After Ragnarok

My translation of part of the Prose Edda.

Runestone G 181

Ragnarok is a well known part of the Norse mythological canon presented by Snorri Sturluson. But what happens after the world is destroyed? Gylfaginning actually tells us, and I’ve translated the corresponding section below. Check it out!

Translation

Then Gangleri says, “Are any gods alive then? Or is there then any earth or heavens?”

The Grey One says, “Up shoots the Earth from the sea and it is then green and fertile. Unsown fields grow there. Vidarr and Vali live such that the sea and Surt’s flame have not hurt them, and they flourish there on Idavollr, where Asgard was before. And then the sons of Thor, Modi and Magni, come there, and they have there Mjollnir. Next, Baldr and Hodr come there from Hell. Everyone then sets themselves together and they talk among themselves and remember their secrets and speak of those times which had been in days gone by. Of the Midgard Serpent and of Fenris Wolf. Then they find themselves in that golden grass that the Aesir had had. So it is said:

Vidarr and Vali
flourish as gods
when Surt’s flame burns.
Modi and Magni
shall have Mjollnir
after Vingnir’s battle-blow.

And there where is called the forest of Hoddmimir, two hide in Surt’s flame who are called Lif and Leifthrasir, and they have morning dew for food. And from these people comes so great a lineage that the whole world rises again. As is said here:

Lif and Leifthrasir,
but they will hide
in the wood of Hoddmimir.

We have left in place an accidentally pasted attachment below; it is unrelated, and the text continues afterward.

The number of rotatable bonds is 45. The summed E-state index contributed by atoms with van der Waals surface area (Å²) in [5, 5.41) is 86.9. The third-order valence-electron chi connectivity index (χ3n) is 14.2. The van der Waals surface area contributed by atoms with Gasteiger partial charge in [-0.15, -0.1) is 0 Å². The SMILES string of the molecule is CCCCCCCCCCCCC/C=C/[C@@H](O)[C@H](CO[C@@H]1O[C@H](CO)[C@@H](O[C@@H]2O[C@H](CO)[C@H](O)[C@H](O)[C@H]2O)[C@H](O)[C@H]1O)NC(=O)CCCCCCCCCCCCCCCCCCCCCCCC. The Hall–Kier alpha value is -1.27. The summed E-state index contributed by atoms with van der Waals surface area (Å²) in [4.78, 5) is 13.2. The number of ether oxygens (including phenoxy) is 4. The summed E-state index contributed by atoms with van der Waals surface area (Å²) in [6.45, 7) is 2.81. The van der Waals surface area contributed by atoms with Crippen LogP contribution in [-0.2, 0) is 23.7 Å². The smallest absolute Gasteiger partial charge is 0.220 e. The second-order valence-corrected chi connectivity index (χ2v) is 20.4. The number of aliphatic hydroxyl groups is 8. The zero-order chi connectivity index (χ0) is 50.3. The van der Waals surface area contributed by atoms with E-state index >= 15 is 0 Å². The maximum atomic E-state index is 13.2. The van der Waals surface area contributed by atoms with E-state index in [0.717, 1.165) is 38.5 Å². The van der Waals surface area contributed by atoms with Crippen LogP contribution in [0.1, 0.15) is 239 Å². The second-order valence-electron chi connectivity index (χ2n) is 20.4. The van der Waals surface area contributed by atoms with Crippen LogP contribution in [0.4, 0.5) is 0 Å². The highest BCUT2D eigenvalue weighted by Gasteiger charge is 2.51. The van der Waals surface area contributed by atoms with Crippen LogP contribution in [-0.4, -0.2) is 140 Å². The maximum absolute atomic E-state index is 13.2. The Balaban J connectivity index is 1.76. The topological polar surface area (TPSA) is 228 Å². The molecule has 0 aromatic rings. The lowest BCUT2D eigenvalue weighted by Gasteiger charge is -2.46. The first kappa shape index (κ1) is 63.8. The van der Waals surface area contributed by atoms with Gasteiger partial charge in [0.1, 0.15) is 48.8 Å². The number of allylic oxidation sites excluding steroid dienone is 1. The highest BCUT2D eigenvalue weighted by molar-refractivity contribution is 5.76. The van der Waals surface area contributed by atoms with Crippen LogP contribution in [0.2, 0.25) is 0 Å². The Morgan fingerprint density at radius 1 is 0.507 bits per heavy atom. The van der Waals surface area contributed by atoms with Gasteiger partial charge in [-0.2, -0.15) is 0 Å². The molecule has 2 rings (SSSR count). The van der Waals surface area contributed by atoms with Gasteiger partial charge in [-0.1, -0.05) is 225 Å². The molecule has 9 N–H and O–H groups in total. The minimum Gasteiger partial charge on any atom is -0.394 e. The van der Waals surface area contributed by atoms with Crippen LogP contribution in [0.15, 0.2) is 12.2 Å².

Morning dew
They will have for their food,
And from there centuries will be nourished.

And it will seem strange to you when the sun has gotten a daughter no less beautiful than she is, and she carries herself on the path of her mother, as it says here:

The lone daughter carries Alfrodul;
Fenrir chases the other one.
So shall it tremble
when the gods die,
The mother bears a daughter.

But now if you should ask forth further, then I don’t know from where it could come to you, since I have heard no man speak more about the path of time. Enjoy now what you have gotten.”

Note: The Edda is framed as a prophecy about what is to come for the Aesir, who are, according to Snorri, legendary humans that fled Troy to establish a kingdom in Scandinavia. At this point, we leave the prophecy and go back to the setting where it is first being told.

Right then Gangleri heard a great din some way from himself, and went out onto a hill to see. And when he could see more around him, he stands out in the flat field to see no hall and no city. He walked then and travelled his road and came home into his kingdom and said those tidings which he had seen and heard. And after him each man told these stories to the others.

And the Aesir set themselves then into legend, ruled their kingdom, and remembered from all these prophecies which were told to them, and gave the same names which before were named to men and the places where they were, until a long time passed such that men could not remember that they all were the same, those Aesir who now were talked about, and these ones who then were given those same names. There was then the one called Thor, who is also Asathor the Old, who is Okuthor, and by him were known those great works which Thor (Hector) did at Troy. And men think that the Trojans had talked about Ulysses and had called him Loki, because The Trojans were his greatest of unfriends.

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Will Merrill
Research Resident

My research interests incorporate computational linguistics, theoretical computer science, and machine learning.